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Gresham hammer assault suspect was jailed for similar attack in 2011

Police say 39-year-old Jonathan Jones assaulted a man with a hammer at a Gresham 7-Eleven.

GRESHAM, Ore. — A man accused of attacking another man with a hammer in Gresham early Friday morning has been arrested.

Jonathan Jones, 39, was taken into custody Friday night. Gresham police said Jones was caught at 160th Avenue and East Burnside Street.

Jones has been charged with attempted murder, first-degree assault, unlawful use of a weapon and interfering with peace officer.

The attack occurred just after 5 a.m. at the 7-Eleven at 1430 NE 181st Ave.

The victim, 37-year-old Paul Dovgan, was taken to the hospital with serious head injuries, according to Gresham police. There is no known connection or relationship between Jones and Dovgan, police said.

Dovgan's wife said he went to the 7-Eleven to get coffee, something he does regularly. Friday morning's trip almost was almost fatal, she said.

"He told me, 'I could've been gone today.' It was a pretty strong impact. It just cracked open his forehead. The bone is all broken up, so they had to put stitches and screws and plates to close it up," Natalie Dovgan said.

Credit: Dovgan family
Paul Dovgan in the hospital after the attack

Natalie said the attack appeared to be unprovoked.

"As far as I know [Paul] did not say anything. They just walked in to get coffee and he didn't finish making his coffee. He just started making his coffee and this guy whacked him with a hammer," she said.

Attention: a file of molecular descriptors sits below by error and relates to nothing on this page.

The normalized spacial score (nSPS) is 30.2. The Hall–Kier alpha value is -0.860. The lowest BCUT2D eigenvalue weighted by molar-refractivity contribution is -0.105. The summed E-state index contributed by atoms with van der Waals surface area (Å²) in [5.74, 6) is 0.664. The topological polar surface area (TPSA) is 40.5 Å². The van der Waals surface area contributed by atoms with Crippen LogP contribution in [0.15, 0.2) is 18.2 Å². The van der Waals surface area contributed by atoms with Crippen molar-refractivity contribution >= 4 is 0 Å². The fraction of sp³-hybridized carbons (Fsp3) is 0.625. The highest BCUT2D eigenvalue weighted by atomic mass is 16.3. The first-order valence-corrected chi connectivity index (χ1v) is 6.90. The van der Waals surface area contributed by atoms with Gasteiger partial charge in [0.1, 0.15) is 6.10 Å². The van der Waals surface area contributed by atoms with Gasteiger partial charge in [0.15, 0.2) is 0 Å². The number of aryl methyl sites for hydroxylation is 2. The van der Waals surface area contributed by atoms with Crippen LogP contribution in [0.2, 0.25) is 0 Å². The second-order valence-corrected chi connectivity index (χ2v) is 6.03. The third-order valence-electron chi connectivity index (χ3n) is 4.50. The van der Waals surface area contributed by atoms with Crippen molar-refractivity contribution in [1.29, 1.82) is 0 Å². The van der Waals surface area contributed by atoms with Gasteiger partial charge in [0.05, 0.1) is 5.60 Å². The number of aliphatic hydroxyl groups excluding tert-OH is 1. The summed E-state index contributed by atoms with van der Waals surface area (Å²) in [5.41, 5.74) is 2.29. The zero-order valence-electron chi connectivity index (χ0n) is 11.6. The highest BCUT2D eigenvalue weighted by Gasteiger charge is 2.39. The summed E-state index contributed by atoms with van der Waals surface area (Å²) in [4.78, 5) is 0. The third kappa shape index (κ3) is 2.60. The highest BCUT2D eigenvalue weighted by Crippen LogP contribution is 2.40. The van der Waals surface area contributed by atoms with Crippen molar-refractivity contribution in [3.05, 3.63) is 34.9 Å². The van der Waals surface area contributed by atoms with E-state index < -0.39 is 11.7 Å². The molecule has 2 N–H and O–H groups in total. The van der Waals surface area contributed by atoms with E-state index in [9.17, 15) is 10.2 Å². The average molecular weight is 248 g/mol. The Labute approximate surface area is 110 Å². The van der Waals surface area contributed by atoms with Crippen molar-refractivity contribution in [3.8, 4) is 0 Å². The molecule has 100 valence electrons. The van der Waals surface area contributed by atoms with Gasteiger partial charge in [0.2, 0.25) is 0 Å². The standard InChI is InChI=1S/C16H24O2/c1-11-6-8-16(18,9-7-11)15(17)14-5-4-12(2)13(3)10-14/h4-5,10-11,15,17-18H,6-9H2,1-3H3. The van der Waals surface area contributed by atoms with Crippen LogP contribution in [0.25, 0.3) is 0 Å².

It's not the first time Jones has been accused of being involved in this type of attack. In 2011, Jones was accused of assaulting a man with a hammer at a Walmart parking lot. According to court documents, Jones went to prison as a result of that attack.

From 2011: Hammer victim though he was going to die

In a jailhouse interview following the 2011 assault, Jones told KGW he was high on meth and hearing voices in his head at the time of the attack.

The victim of the 2011 attack said Jones "was a bad person, very dangerous. We don't need him on the street."

Eight years later, Natalie Dovgan is saying the same thing.

"He was charged and sent to prison, but I don't know why he was out again walking on the streets repeating the same actions," Natalie said. "People like that, who commit a crime like this, need to be evaluated so they can't go out again into the public and commit the same things."

A GoFundMe has been set up for the Govgan family.

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